Conquering an UNDEAD Strat pickup!

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Issue 308 June 28, 2018

This pickup is a zombie. Even though it has died, it's still making sound. Erick Coleman identifies the problem, and we watch him ever-so-carefully tear the pickup down and rewind it.

In this Trade Secrets video:
  • Dead or alive? The multimeter says it’s neither.
  • Cutting into the coil wraps
  • Rewinding, while leaving the pickup looking original.
  • How to protect against shrinking pickguards.

Video Transcription

[on-screen text reads: StewMac tools + ideas for guitarmaking]

Fixing a pickup on a '63 strat

Erick Coleman: Fender Stratocaster 1963. It's awesome. Three color sunburst. It's got a great big neck. Beautiful guitar. Came into the shop for a number of things that needed to be done to it. We started playing it, and realized that the middle pickup, while it is producing a sound, it's pretty weak, kind of thin sounding [Erick plays the Strat that is in for repair and it sounds dull]. On a different Strat, this is what the pickup should sound like [Erick plays another similiar Strat and it sounds brighter].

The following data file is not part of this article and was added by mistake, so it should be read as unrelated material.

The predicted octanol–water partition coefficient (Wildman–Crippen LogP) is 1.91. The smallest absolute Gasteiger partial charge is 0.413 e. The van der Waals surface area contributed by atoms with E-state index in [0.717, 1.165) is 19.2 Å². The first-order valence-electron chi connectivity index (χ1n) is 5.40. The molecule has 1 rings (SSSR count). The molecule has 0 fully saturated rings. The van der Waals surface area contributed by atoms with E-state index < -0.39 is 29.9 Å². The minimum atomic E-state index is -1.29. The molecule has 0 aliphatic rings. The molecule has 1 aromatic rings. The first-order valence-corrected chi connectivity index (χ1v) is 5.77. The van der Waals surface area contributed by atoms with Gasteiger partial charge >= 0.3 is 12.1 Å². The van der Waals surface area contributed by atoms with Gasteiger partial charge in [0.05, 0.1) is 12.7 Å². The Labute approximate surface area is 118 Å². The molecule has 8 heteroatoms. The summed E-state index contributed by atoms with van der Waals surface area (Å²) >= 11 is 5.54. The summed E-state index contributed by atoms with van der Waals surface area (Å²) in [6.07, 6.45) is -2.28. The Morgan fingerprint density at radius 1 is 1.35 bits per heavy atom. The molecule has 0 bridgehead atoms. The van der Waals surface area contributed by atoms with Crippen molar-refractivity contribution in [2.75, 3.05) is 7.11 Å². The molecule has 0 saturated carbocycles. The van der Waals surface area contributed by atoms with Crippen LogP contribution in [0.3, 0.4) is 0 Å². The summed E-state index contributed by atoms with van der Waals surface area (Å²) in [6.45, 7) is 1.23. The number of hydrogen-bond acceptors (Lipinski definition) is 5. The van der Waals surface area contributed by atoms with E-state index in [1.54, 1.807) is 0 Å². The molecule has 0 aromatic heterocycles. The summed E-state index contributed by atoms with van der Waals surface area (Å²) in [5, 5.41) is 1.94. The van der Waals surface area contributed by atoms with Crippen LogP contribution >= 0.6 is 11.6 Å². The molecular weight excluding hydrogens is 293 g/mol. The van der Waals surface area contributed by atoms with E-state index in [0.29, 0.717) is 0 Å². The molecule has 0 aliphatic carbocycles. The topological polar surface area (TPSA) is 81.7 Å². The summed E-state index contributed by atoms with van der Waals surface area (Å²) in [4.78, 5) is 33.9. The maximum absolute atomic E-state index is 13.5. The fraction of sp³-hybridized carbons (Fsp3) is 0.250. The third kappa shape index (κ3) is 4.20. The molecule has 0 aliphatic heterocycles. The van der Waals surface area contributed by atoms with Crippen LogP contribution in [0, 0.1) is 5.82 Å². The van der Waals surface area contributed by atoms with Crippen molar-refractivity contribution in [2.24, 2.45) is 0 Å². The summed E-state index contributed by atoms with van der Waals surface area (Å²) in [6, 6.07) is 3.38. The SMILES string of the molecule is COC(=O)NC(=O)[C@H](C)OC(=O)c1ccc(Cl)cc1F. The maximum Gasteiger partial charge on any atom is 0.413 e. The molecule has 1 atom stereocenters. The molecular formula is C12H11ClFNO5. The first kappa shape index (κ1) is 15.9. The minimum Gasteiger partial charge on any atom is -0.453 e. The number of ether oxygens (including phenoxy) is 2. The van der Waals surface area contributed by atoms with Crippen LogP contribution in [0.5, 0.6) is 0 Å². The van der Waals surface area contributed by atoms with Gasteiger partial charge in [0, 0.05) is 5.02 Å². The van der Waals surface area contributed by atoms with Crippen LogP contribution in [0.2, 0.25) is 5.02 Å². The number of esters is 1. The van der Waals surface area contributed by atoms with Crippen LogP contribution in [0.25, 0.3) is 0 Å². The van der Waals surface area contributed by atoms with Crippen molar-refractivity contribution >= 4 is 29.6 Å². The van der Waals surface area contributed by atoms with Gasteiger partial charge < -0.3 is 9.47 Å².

Testing the pickups

It's really not characteristic of what a true middle pickup fender sound should be. Before I dig into this guitar, I'm going to do a little test with my multi-meter to see what the pickups are reading. A quick check of the bridge pickups gives me a 6.3 kilo ohm [on-screen text reads: Fieldpiece Digital Pocket Multimeter -], which is exactly what I'd be expecting to see. The neck pickup is a nice 5.7 K, which again, is what you'd want to see, but when I kick it to the middle position, it gives me a real weird 0.260 mega Ohm, which indicates to me that there's something wrong in there. I'm going to take the pickguard off of this now so I can get a better look at the pickup. All these screws, they worn their age different ways. Some of them are coming in contact with palms of hands and they're getting kind of rusty and corroded and what not, while others are pretty pristine because they're out of the way of strumming and picking and things like that.

Checking for visible signs of damage

In order to maintain that look and have it be correct, it's important you take the screws out and put them back in, in the exact same places that they were taken from. What I have here is just a little wooden jig that I made. It's numbered 1 through 16, just depending on what kind of guitar you're working on. I'm going to go all the way around. I'm going to drop it into my little fixture here. That way I know exactly where they came out of, and I'm going to put them back in those exact same holes. I'm going to carefully lift this guard. I'm going to drop this pickup out of the pickguard so I can get a better look, but I'm not going to unsolder it yet. I just want to take a look at the coil and see if there's any visible signs of damage or anything like that I should be concerned about.